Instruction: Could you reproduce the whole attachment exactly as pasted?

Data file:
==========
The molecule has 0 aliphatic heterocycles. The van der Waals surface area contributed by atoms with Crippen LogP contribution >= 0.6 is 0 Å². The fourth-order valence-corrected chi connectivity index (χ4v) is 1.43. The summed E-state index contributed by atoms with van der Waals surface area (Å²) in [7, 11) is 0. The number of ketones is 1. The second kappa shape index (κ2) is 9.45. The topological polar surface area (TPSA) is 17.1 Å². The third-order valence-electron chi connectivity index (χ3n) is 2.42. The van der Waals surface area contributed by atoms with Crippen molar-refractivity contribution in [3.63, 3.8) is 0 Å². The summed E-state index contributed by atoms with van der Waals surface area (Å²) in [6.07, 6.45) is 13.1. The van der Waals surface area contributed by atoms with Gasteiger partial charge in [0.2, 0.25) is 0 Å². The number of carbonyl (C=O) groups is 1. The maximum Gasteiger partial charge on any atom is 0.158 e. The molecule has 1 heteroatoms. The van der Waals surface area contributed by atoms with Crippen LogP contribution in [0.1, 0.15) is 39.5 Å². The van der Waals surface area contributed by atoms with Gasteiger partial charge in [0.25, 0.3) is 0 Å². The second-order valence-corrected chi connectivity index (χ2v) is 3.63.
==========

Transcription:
The molecule has 0 aliphatic heterocycles. The van der Waals surface area contributed by atoms with Crippen LogP contribution >= 0.6 is 0 Å². The fourth-order valence-corrected chi connectivity index (χ4v) is 1.43. The summed E-state index contributed by atoms with van der Waals surface area (Å²) in [7, 11) is 0. The number of ketones is 1. The second kappa shape index (κ2) is 9.45. The topological polar surface area (TPSA) is 17.1 Å². The third-order valence-electron chi connectivity index (χ3n) is 2.42. The van der Waals surface area contributed by atoms with Crippen molar-refractivity contribution in [3.63, 3.8) is 0 Å². The summed E-state index contributed by atoms with van der Waals surface area (Å²) in [6.07, 6.45) is 13.1. The van der Waals surface area contributed by atoms with Gasteiger partial charge in [0.2, 0.25) is 0 Å². The number of carbonyl (C=O) groups is 1. The maximum Gasteiger partial charge on any atom is 0.158 e. The molecule has 1 heteroatoms. The van der Waals surface area contributed by atoms with Crippen LogP contribution in [0.1, 0.15) is 39.5 Å². The van der Waals surface area contributed by atoms with Gasteiger partial charge in [0.25, 0.3) is 0 Å². The second-order valence-corrected chi connectivity index (χ2v) is 3.63.